Does Donald Trump Plan to Change Medicare and Medicaid?

Will Americans lose access to health care?

Donald Trump Medicare Medicaid
Mr. Donald Trump has proposed a healthcare plan that will affect both Medicare and Medicaid. Getty Images Sport/Getty Images Europe

American healthcare is ready for change but how far is the U.S. willing to go? Politicians are forced to address health care reform at every turn. With the 2016 presidential election approaching, Republican candidate Donald J. Trump has proposed a plan to address the issue.

Trump's Health Plan in Seven Simple Steps

Mr. Trump outlined his healthcare plan in seven steps. These are reviewed below.

  1. Repeal Obamacare
  1. Allow selling of health plans across state lines as long as health plans follow state guidelines
  2. Allow individuals to deduct health insurance premiums on their tax returns
  3. Allow individuals to use Health Savings Accounts (HSA)
  4. Require price transparency across the healthcare system
  5. Discontinue federal grants to states for Medicaid
  6. Allow expansion into free markets, including purchasing cheaper drugs overseas, to decrease the cost of prescription medications

While not a definitive step in his health plan, Trump does mention illegal immigration as impacting on the cost of American health care. He does not explicitly state how he would address health care access in this population, i.e. whether or not he would cut it altogether.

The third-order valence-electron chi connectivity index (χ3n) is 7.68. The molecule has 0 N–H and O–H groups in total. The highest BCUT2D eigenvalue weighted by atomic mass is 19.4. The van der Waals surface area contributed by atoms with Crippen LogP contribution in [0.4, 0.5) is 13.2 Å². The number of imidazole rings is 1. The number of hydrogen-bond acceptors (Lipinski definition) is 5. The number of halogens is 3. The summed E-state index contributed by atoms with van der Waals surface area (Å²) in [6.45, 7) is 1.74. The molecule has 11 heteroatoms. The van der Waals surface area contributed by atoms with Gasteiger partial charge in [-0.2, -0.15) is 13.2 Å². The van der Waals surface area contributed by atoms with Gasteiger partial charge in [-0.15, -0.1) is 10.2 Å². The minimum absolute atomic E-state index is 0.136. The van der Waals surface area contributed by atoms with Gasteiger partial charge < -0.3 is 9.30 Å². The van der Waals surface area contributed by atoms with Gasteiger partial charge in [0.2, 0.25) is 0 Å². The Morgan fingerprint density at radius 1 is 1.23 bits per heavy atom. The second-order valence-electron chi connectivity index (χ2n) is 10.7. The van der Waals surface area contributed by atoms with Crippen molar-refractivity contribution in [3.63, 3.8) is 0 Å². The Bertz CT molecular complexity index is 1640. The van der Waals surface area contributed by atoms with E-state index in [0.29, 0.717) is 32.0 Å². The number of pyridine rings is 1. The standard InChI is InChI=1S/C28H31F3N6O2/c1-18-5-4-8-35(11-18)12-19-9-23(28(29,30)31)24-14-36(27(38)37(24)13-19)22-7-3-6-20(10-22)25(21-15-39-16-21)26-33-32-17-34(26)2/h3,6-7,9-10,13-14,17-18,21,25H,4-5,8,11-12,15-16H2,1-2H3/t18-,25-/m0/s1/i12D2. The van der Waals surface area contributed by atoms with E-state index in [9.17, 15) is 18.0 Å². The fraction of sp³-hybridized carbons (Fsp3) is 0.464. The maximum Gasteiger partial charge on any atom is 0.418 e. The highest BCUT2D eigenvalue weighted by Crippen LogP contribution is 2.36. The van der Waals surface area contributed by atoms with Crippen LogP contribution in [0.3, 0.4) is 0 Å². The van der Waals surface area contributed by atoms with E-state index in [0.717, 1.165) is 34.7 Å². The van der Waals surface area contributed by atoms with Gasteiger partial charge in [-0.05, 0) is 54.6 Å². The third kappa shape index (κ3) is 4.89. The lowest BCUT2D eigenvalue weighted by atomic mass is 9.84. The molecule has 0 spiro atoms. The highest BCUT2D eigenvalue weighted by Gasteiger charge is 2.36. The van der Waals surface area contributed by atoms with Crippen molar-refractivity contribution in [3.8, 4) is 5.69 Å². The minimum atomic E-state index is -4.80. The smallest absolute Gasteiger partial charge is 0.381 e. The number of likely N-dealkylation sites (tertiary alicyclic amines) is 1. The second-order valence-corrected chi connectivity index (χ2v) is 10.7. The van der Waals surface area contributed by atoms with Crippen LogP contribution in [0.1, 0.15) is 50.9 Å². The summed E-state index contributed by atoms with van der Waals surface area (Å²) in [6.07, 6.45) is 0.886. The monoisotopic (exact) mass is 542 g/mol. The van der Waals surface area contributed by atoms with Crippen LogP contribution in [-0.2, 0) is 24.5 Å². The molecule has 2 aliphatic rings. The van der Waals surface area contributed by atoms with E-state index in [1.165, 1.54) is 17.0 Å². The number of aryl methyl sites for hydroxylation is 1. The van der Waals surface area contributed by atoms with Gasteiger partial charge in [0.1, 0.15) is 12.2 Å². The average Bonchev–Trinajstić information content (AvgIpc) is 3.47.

What Does Trump Healthcare Mean for Medicaid?

Funding for Medicaid would be cut significantly. This could affect how many people are able to access healthcare through the program.

Repealing Obamacare

Repealing Obamacare will affect coverage to millions of Americans. When the Affordable Care Act, aka Obamacare, was introduced in 2010, there were as many as 48 million uninsured Americans, approximately 15.7 percent of the population. According to the Centers for Medicare and Medicaid Services, the passage of the law decreased that number to 9.2 percent by 2015.

Obamacare allowed young people to stay on their parents' plans longer, allowed for expansion to existing Medicaid programs and developed the Health Insurance Marketplace as an affordable option to those who did not meet criteria for Medicaid. It also prevented insurance companies from increasing premiums based on pre-existing conditions.

The Trump healthcare plan states it will repeal Obamacare but offers no plan to replace it. This would increase the number of uninsured people in the United States by tens of millions. Is this a healthy option for America?

Cutting Federal Funding to Medicaid

Obamacare offered incentives to states that chose to proceed with Medicaid expansion. Those states received federal dollars to assist them, up to 100 percent of expansion costs for three years and then 90 percent of costs through 2022. This funding would be discontinued under the Trump plan.

Beyond repealing Obamacare, the Trump health plan aims to cut other federal funding to Medicaid programs. This leaves Medicaid management and budgeting of the program entirely up to the states.

 States that did not expand Medicaid are likely to be less affected than states that did since they did not rely heavily on those funds. Those that did expand will have to find alternative ways to pay for the program or otherwise significantly cut coverage.